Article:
Friday, May 02, 2008

Poetry Friday -- Work

by Robert Frost

I went to turn the grass once after one
Who mowed it in the dew before the sun.

The dew was gone that made his blade so keen
Before I came to view the leveled scene.

I looked for him behind an isle of trees;
I listened for his whetstone on the breeze.

But he had gone his way, the grass all mown,
And I must be, as he had been—alone,

"As all must be," I said within my heart,
"Whether they work together or apart."

But as I said it, swift there passed me by
On noiseless wing a bewildered butterfly,

Seeking with memories grown dim o’er night
Some resting flower of yesterday’s delight.

And once I marked his flight go round and round,
As where some flower lay withering on the ground.

And then he flew as far as eye could see,
And then on tremulous wing came back to me.

I thought of questions that have no reply,
And would have turned to toss the grass to dry;

But he turned first, and led my eye to look
At a tall tuft of flowers beside a brook,

A leaping tongue of bloom the scythe had spared
Beside a reedy brook the scythe had bared.

The mower in the dew had loved them thus,
By leaving them to flourish, not for us,

Nor yet to draw one thought of ours to him.
But from sheer morning gladness at the brim.

The butterfly and I had lit upon,
Nevertheless, a message from the dawn,

That made me hear the wakening birds around,
And hear his long scythe whispering to the ground,

And feel a spirit kindred to my own;
So that henceforth I worked no more alone;

But glad with him, I worked as with his aid,
And weary, sought at noon with him the shade;

And dreaming, as it were, held brotherly speech
With one whose thought I had not hoped to reach.

"Men work together," I told him from the heart,
"Whether they work together or apart."

It's the season of change in our corner of the public school world: retirement parties, grade level changes, voluntary and involuntary transfers, next year's class lists. We've worked together; now we'll work apart.

After 8 years of looping from 4th to 5th grade, spending two years with each group of children, I have come to rest in 4th grade. I'm not quite sure yet how I feel about that: I'm not a sprinter; I do better with long distances and a slower steady pace. As "the looper," I've had an extraordinary amount of autonomy. I've always worked at the edge of my grade level. Together, but slightly apart. This year we tested a couple of models of instruction that required exceptional collaboration and cooperation. Intensely together. (And amazing results.) It was good to come in from the edge.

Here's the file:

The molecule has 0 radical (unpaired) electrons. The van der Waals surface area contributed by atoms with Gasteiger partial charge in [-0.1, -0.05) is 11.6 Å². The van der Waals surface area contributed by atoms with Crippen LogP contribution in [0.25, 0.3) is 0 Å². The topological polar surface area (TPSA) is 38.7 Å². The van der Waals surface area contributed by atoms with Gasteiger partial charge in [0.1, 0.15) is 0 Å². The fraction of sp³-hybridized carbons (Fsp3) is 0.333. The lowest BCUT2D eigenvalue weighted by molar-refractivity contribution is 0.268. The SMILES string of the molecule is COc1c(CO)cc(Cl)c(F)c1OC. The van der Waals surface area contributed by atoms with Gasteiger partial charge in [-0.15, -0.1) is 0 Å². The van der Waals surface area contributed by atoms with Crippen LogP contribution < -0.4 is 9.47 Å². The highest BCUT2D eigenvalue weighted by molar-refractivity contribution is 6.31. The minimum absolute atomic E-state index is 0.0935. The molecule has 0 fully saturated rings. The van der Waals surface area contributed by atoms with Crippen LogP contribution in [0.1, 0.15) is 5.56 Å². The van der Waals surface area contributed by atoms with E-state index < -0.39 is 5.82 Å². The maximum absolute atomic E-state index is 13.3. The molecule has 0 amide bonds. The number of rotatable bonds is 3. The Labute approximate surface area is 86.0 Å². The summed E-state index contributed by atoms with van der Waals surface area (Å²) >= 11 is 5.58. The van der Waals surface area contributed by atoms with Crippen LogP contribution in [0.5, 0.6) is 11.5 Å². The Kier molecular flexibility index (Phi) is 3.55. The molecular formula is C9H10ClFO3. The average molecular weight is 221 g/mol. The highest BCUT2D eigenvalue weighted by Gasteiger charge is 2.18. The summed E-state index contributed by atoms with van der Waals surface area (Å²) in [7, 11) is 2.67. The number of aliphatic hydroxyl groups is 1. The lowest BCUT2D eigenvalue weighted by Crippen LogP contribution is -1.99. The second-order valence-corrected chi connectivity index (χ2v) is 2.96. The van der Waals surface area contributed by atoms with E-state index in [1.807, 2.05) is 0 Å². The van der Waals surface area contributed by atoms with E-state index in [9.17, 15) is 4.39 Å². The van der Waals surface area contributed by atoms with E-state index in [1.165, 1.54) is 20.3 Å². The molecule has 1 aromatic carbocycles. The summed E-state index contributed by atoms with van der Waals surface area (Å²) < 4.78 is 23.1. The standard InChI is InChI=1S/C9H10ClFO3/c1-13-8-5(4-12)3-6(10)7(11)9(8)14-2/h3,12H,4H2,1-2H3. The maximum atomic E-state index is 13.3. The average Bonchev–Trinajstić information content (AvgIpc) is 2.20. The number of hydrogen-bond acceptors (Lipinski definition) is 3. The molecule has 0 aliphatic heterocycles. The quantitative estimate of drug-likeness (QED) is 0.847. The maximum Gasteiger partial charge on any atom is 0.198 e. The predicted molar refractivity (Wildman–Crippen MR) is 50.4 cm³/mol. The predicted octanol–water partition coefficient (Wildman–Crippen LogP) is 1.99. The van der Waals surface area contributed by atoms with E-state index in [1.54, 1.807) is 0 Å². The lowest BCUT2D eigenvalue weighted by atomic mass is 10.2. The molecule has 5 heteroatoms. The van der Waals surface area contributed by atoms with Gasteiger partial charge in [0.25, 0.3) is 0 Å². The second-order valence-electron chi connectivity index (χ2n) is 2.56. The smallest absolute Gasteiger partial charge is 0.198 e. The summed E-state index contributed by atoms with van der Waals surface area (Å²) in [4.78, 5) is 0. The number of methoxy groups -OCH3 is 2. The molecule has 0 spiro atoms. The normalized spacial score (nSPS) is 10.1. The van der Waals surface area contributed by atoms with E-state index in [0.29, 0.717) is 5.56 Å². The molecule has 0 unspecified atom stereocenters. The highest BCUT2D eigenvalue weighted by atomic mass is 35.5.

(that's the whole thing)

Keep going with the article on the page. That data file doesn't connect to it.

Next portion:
It's also the season of achievement testing. I can't seem to step far enough back from the testing to see whether the tests are helping us to work together or driving us further apart. I'm not even sure I know who the "us" is -- building? district? state? nation?

But most of all, it's Friday. And no matter what kind of chaos in my life has prevented me from blogging all week, I find that, increasingly, I always have time for a Poetry Friday post. Bloggers work so very far apart, and that, I think, makes the work we do together all the more invaluable. I am SO looking forward to the "tall tuft of flowers" your "scythe" will spare!

The round up this week is at Big A little a.


  1. Lovely poem. Appreciated your thoughts, too. Thank you!

  2. This poem is one of the reasons I love Frost so much. Every time I spare a dandelion from the weed killer I think of this poem and that butterfly.

    You brought it around to today's work so well too:

    ...looking forward to the "tall tuft of flowers" your "scythe" will spare...

    Well said!

  3. Oh how I love Frost. Wonderful choice for the occasion, I think. I hope you find happiness in the fourth grade. Try to make it through the testing (M just completed hers; she's in 7th grade. How I hate these darn standardized tests.)

  4. I appreciate your thoughts as well as the poem. This time of year is all about changes for all of us as the school year winds up. I love grade 4 students and hope my new assignment includes them.

    I hadn't heard this Frost poem before. Thanks for it!

  5. We've posted about collaboration this week as well. I think it's on my mind as I wind down the year and reflect upon what next year will bring. Thanks for this.

  6. I'm glad you always make time for Poetry Friday posts, and especially, this one. Frost said it well, but you bring it home: we sustain each other.

    Re:looping. It works well for "long haul" students, too. My son doesn't really like new things, so for him, looping 1st and 2nd grades was ideal.

  7. I can't help but think you've just traded one gift (the joy of looping) for another (the joy of "coming in from the edge" and having intensive collaboration). In the best of all worlds, you could have both. But, how fortunate that you could have either!

    On another note, I am soooo done with achievement testing -- I just want to teach, watch kids grow and learn, and have fun in the process. That was a grueling week!


We welcome your contribution to the conversation!